I think it will work.  The problem, of course, will be that once those who have nothing to lose have been activated (Trump’s audience), it will be impossible to govern them (napalm is hard to direct).  They will, eventually, go after their makers; it’s in their nature. It’s why dogs that kill have to be put down — once they’ve tasted blood, and all that. The only question to me is how much will have to be destroyed before they turn on themselves.

(Originally published in The Washington Post)

This is real: Bern-ers take their marbles and go home

A list — see if it makes sense:

  • 2000 — a muzzled Clinton/Ralph Nader
  • 2008 — Obama
  • 2012 — Obama
  • 2016 — Sanders
  • 2020 — Sanders

Two observations, and a prediction:

  • a Democratic presidential candidate cannot — and rightfully cannot — win a general election without the support of African Americans;
  • millennial Sanders supporters, having constructed purity politics/cancel culture, will invalidate the African American vote by declaring the election rigged;
  • Trump will win re-election.

A question:

Do those pushing Sanders realize that the reason Trump won is because the Democratic vote was essentially split between realists and purists? Just as it was for George Bush Sr. in 1992 (Ross Perot)? As it was for Al Gore (Ralph Nader taking more than enough votes from Gore in Florida to make a recount necessary)? As it was in 2016, when Sanders’ supporters ignored his feeble attempt at pacification and “decided not to participate”?

My answer? Sadly, no. They’ll just keep yelling “Establishment!” because they think it means something more than the MY WAY! purity temper-tantrum it is. They have seen the light — and if they can’t have their light, it’s game over. Who cares if African American voters — the single-most important voting demographic in American politics — are lining up behind Biden. “Establishment!” Who cares if Biden is drawing support from troops-on-the-ground in battleground states. “It’s rigged!”

Bern-ers — Sanders’ most Trump-like supporters — are attracted to him because he resembles them in a very important way: he will not compromise. He’s pure. The RealDeal. He sees, the world be damned. It doesn’t matter that “Medicare for All” is DOA for Senior Citizens who will (rightfully) see in the expansion of benefits a danger to their own. It doesn’t matter that Fidel Castro quarantined HIV/AIDS patients or created conditions so dire that Cubans would rather take their chances on the open ocean than remain in Cuba. Center-left Democrats and Republicans who see in Biden someone they could vote for, someone of measured authority? So what. Sanders and his supporters see the world the way they see the world, and nothing — no argument, no Florida Democrat upheaval, no appeal to the raised voices of Others — can change that perspective.

This sort of ideological purity is usually seen in parents looking at their newborn, cooing that their offspring is the pinnacle of human potential. Their myopia is understandable, and easily forgiven. Nobody expects a parent (at least in the first two years) to admit their child is, say, ugly. Or not-quite-the-brightest. It’s probably why we’ve survived as a species, this sort of blind adoration. Sadly, however, some (many?) millennials believed their parents — and only their parents — and continue to see themselves as flawless arbiters of the good and the right. Their purity, their blessedness, has deep roots in those planned communities of which they are a part, in social and educational arrogance; having little experience with being wrong, Bern-ers — here, mainly white millennials — cannot admit opposing thought because, first, few have had to actually encounter a world beyond their control (play-dates, anyone?), and second, why should they? They are, after all, paragons of virtue and intelligence, far above those low-lifes who would “compromise” their principles for electoral victory.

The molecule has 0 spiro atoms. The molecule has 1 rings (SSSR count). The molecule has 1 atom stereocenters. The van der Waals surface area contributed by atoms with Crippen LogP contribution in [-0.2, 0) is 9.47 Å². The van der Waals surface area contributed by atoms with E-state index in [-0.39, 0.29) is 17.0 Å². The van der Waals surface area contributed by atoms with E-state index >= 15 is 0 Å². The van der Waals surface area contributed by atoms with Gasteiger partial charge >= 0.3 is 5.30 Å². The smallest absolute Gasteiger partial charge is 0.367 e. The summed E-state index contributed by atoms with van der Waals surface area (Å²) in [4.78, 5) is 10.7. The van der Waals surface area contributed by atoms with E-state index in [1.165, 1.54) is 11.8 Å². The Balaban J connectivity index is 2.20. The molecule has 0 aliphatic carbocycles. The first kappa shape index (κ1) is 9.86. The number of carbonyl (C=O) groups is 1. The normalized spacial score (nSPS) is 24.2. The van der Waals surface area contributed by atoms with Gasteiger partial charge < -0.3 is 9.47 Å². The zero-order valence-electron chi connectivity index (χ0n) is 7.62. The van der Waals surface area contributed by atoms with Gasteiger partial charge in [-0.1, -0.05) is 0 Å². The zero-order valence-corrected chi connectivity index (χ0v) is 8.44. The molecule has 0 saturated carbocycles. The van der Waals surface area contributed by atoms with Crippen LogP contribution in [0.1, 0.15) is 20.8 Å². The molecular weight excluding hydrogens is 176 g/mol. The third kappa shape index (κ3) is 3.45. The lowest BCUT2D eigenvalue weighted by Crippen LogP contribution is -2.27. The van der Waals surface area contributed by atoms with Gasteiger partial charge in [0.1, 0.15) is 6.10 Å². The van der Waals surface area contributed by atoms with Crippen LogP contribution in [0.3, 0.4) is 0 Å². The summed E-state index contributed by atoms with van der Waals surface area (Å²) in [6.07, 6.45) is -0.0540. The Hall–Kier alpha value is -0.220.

The consequence of such intellectual elitism/real-world ignorance is, of course, a massive blind spot: a sort of infantile fascism, founded (just like in history) on the twin pillars of innocence and arrogance, that can’t recognize itself as fascism because, well, “we’re for universal health care”…as they declare “the process” political and cancel American democracy-in-action — or anything else they don’t agree with.

Get ready for Four More Years. One way or another, Bern-ers will cancel the African American vote — which, again, is essential to a Democratic win — regardless of what happens in the primaries. The predicted landscape: another conservative Supreme Court Justice; the ending of the ACA (just watch — this is the reason the deficit is being fueled: soon, a call for “fiscal responsibility” will overtake the call for affordable care); and the further erosion of the important line between church and state. Oh, and reproductive choice? Are you kidding?

Not quite the kind of Bern I’d like.

(A caveat: we could always hope for a recession. Then Democrats could run Jill Stein — another Green Party purists — and win.)


Some interesting reading:

https://www.washingtonpost.com/opinions/2020/03/04/these-myths-died-super-tuesday/